Kate:                     Absolutely.

Nathan:                Yes.

Hannah:               As these new planners are embracing their passion, having an impact on their firms. Kate, you’ve talked about some of the research that you’ve done or TD has done, and what are the … How do you quantify that? And what’s been done for that? So I’d love for you to talk and share some more about some of the studies that have been done or what does that actually look like in practice?

Kate:                     Really like we mentioned, we want it to show advisors what it was like and why they should be hiring NexGen advisers. And so we did a study a couple of years ago with Investment News and found that firms that had seven or more full time employees and had at least one NexGen adviser, so a 21% higher operating income, they sell 20% greater profit and 33% more revenue. And we asked these kinds of questions in our FAN site, people in pace study on a biannual basis and we see very similar things. What we see is that, firms that work with older clients, who tend to have older principals, have higher revenues because older clients have more money, they’ve got more assets under management. But firms that grow faster or the firms that are working with younger clients because younger clients are not being, there’s not as much competition to get them because they have less money.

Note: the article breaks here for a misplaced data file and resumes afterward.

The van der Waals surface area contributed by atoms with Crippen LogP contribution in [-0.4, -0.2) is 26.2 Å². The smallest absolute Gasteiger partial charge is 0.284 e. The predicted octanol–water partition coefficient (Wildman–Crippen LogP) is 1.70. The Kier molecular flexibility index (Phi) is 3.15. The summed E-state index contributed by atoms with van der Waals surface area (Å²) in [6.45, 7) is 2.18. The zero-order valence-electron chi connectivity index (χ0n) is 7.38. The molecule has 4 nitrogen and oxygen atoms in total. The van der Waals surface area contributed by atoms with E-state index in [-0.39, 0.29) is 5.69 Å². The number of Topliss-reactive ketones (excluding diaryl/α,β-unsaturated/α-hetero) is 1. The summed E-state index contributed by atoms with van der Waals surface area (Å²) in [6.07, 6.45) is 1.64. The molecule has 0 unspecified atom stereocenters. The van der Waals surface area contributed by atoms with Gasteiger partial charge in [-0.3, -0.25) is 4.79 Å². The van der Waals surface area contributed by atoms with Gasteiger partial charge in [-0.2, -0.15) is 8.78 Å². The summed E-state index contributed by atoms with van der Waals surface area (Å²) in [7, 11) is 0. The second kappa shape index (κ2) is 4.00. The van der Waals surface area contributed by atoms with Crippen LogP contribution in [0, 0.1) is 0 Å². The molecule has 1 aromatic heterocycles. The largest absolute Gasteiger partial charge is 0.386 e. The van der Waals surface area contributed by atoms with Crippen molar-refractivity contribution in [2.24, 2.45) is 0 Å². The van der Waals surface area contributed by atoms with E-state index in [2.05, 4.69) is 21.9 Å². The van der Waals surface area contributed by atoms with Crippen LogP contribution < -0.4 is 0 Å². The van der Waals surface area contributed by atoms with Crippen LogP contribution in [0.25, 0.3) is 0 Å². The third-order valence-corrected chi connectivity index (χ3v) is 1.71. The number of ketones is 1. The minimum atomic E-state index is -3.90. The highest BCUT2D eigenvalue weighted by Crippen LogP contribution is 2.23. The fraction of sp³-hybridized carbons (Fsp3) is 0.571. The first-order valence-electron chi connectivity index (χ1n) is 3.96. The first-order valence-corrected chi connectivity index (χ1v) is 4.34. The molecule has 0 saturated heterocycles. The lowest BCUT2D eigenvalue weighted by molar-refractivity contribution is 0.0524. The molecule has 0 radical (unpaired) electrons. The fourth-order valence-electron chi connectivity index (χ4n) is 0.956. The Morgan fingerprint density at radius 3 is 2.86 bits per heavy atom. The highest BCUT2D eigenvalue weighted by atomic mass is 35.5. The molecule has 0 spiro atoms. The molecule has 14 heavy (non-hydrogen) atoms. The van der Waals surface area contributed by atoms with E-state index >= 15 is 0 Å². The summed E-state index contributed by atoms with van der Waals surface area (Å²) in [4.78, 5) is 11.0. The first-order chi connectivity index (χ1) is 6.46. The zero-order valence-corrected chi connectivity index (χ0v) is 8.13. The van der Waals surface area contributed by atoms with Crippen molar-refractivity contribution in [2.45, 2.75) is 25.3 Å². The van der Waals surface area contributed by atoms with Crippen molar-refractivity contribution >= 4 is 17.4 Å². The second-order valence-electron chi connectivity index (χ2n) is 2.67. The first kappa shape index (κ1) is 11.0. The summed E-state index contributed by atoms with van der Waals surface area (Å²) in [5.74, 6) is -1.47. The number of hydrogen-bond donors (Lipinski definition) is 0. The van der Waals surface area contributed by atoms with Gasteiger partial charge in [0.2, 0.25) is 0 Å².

Kate:                     So if you look in a room of, you go to an industry conference and then the amount of people that are working with younger clients is much smaller than the amount of people that are going after that red ocean, the blue ocean is the younger clients. So that’s your growth strategy and we’re seeing that. And so in the research we’ve seen that, firms that concentrate on the under 55 market grow at double rate of other firms. So it’s really important to go after that blue ocean go after those younger clients. And I mentioned earlier, but we talk about the fact that 90% of RA’s have 50% of their clients in distribution mode. And so that is very much a deceleration of businesses that aren’t focused on those younger clients.

Hannah:               We’re seeing the value that’s happening there, and I’ve kind of asked this a little bit, but for the planner that’s already working in a firm, how do they articulate this with the bosses that they have right now? Are there ways to work within the company that you are? Or is it something that if you’re not really finding a career path or a next step, it gets to where you need to leave? What would you advise that person?